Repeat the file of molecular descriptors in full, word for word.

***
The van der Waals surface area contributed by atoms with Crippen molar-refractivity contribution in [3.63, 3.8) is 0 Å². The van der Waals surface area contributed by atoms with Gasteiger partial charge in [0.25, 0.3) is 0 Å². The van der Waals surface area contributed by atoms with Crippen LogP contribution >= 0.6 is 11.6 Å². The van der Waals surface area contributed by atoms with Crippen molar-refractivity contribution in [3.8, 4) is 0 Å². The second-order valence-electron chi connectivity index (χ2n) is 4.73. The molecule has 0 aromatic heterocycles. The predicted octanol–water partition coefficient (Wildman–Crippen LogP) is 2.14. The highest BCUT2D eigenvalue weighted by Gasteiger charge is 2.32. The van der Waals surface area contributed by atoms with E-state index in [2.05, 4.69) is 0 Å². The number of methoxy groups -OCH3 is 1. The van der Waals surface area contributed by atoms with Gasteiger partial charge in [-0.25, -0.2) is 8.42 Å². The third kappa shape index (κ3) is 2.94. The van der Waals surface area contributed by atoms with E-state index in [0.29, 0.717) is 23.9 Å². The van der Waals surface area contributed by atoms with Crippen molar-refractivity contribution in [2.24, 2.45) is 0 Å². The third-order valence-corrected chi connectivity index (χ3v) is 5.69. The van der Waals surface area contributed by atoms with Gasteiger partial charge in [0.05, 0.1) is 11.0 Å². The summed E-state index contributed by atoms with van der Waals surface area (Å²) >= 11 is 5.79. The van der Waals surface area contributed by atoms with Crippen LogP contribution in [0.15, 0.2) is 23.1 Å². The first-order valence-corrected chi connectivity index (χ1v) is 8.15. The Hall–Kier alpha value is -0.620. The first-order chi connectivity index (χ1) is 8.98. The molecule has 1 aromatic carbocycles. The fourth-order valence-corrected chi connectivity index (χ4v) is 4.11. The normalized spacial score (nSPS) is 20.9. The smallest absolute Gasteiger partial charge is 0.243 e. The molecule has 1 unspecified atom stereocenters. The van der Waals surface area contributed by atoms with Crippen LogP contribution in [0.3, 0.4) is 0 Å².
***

The van der Waals surface area contributed by atoms with Crippen molar-refractivity contribution in [3.63, 3.8) is 0 Å². The van der Waals surface area contributed by atoms with Gasteiger partial charge in [0.25, 0.3) is 0 Å². The van der Waals surface area contributed by atoms with Crippen LogP contribution >= 0.6 is 11.6 Å². The van der Waals surface area contributed by atoms with Crippen molar-refractivity contribution in [3.8, 4) is 0 Å². The second-order valence-electron chi connectivity index (χ2n) is 4.73. The molecule has 0 aromatic heterocycles. The predicted octanol–water partition coefficient (Wildman–Crippen LogP) is 2.14. The highest BCUT2D eigenvalue weighted by Gasteiger charge is 2.32. The van der Waals surface area contributed by atoms with E-state index in [2.05, 4.69) is 0 Å². The number of methoxy groups -OCH3 is 1. The van der Waals surface area contributed by atoms with Gasteiger partial charge in [-0.25, -0.2) is 8.42 Å². The third kappa shape index (κ3) is 2.94. The van der Waals surface area contributed by atoms with E-state index in [0.29, 0.717) is 23.9 Å². The van der Waals surface area contributed by atoms with Crippen molar-refractivity contribution in [2.24, 2.45) is 0 Å². The third-order valence-corrected chi connectivity index (χ3v) is 5.69. The van der Waals surface area contributed by atoms with Gasteiger partial charge in [0.05, 0.1) is 11.0 Å². The summed E-state index contributed by atoms with van der Waals surface area (Å²) >= 11 is 5.79. The van der Waals surface area contributed by atoms with Crippen LogP contribution in [0.15, 0.2) is 23.1 Å². The first-order valence-corrected chi connectivity index (χ1v) is 8.15. The Hall–Kier alpha value is -0.620. The first-order chi connectivity index (χ1) is 8.98. The molecule has 1 aromatic carbocycles. The fourth-order valence-corrected chi connectivity index (χ4v) is 4.11. The normalized spacial score (nSPS) is 20.9. The smallest absolute Gasteiger partial charge is 0.243 e. The molecule has 1 unspecified atom stereocenters. The van der Waals surface area contributed by atoms with Crippen LogP contribution in [0.3, 0.4) is 0 Å².